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The Legal Stuff
BT Currents - Hot Topics in Employment Law
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03 Sep 2015 Choose Your Words Wisely

In Figueroa v. Village of Melrose Park, a former female probationary officer filed a lawsuit alleging gender and race discrimination. Of relevance to this post, the plaintiff’s police chief expressed concern that she would be a liability because the plaintiff would be unable to defend herself in a confrontation with a “200-pound man.” In denying summary judgment, the district court held that this remark amounted to direct evidence of gender discrimination. While some may argue that the remark was nothing more than a “real world”…

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02 Sep 2015 Man Bites Dog: Court Vacates Arbitration Award Against Sexual Harasser

It is the rare occasion when a court throws out an arbitration award. Typically the court’s ability to do so is quite limited by statute and/or the collective bargaining agreement under which the arbitration award. But a New York appellate court recently vacated an arbitrator’s award that put a bus driver (and union official) back to work even though he did not even show up to a hearing to contest sexual harassment charges against him. Recognizing its limited ability to vacate an arbitration award, the court…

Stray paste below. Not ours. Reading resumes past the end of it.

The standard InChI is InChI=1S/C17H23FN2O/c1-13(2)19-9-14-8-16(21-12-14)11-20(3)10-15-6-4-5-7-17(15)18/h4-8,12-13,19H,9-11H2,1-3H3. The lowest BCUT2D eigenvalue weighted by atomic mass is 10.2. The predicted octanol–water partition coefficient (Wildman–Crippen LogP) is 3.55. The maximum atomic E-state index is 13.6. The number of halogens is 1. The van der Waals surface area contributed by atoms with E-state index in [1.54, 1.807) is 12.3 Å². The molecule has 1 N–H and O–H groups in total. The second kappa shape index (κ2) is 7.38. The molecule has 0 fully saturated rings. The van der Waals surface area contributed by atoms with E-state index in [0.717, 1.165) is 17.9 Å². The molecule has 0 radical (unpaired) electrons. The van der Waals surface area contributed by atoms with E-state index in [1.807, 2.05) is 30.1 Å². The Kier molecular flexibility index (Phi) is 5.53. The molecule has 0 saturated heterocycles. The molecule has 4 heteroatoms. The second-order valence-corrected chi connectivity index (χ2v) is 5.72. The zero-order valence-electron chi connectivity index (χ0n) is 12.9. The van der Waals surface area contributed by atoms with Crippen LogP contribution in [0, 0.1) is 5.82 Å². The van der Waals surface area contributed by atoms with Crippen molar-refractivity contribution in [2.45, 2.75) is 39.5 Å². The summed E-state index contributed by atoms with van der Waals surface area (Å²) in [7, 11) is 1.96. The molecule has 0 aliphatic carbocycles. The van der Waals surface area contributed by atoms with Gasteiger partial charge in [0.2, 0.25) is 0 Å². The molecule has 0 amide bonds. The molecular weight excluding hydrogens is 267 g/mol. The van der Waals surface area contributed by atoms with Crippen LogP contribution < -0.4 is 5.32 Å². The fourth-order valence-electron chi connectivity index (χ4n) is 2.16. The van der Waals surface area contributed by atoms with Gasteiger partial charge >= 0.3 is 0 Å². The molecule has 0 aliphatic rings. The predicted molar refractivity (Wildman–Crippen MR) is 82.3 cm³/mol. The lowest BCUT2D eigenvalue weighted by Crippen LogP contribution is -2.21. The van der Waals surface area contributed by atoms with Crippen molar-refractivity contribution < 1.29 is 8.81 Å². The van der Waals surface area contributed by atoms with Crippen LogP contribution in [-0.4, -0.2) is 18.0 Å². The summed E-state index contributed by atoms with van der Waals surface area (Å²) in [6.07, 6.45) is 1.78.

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01 Sep 2015 Hiring Advertisements May Help Avoid Claims Under the ADA

Employers should carefully consider what their hiring advertisements say and include language regarding the essential functions of the positions for which they are hiring; such wording may assist in a discrimination claim.  In Kilcrease v. Domenico Transp. Co., Court No. 13-cv-03193-WYD-MJW (D. Colo. Aug. 28, 2015), the employer successfully defended claims under the Americans with Disabilities Act (ADA), as amended and such success was based, in large part, upon the company’s job advertisement which clearly outlined the essential functions of the position.   Mark Kilcrease…

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01 Sep 2015 Employer Changes Mind, Denies Accommodation to Deaf Applicant, Heads to Jury

A federal appellate court ruled that an employer that rescinded an offer of employment to a deaf applicant for a position monitoring plasma donors does not get summary judgment on the applicant’s Americans with Disabilities Act (ADA) failure to accommodate claim, and the case should proceed to a jury.  The court found the applicant presented two potential accommodations that would overcome her inability to hear audible alarms from donors the reasonableness of which must be determined by a jury – (1) installing visual or vibrating…

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31 Aug 2015 Are Your Employees Religious Enough For The NLRB?

The NLRB is at the center of the most recent battle over religious freedom. At issue is the religious character of faculty at religious colleges and universities. Since the U.S. Supreme Court’s ruling in NLRB v. Catholic Bishop of Chicago, the board has been barred from regulating employees in religious educational institutions. However, in recent years, the board has tried to narrow the reach of the Catholic Bishop of Chicago case by arguing that it only applied to institutions of a “substantial religious character.” When…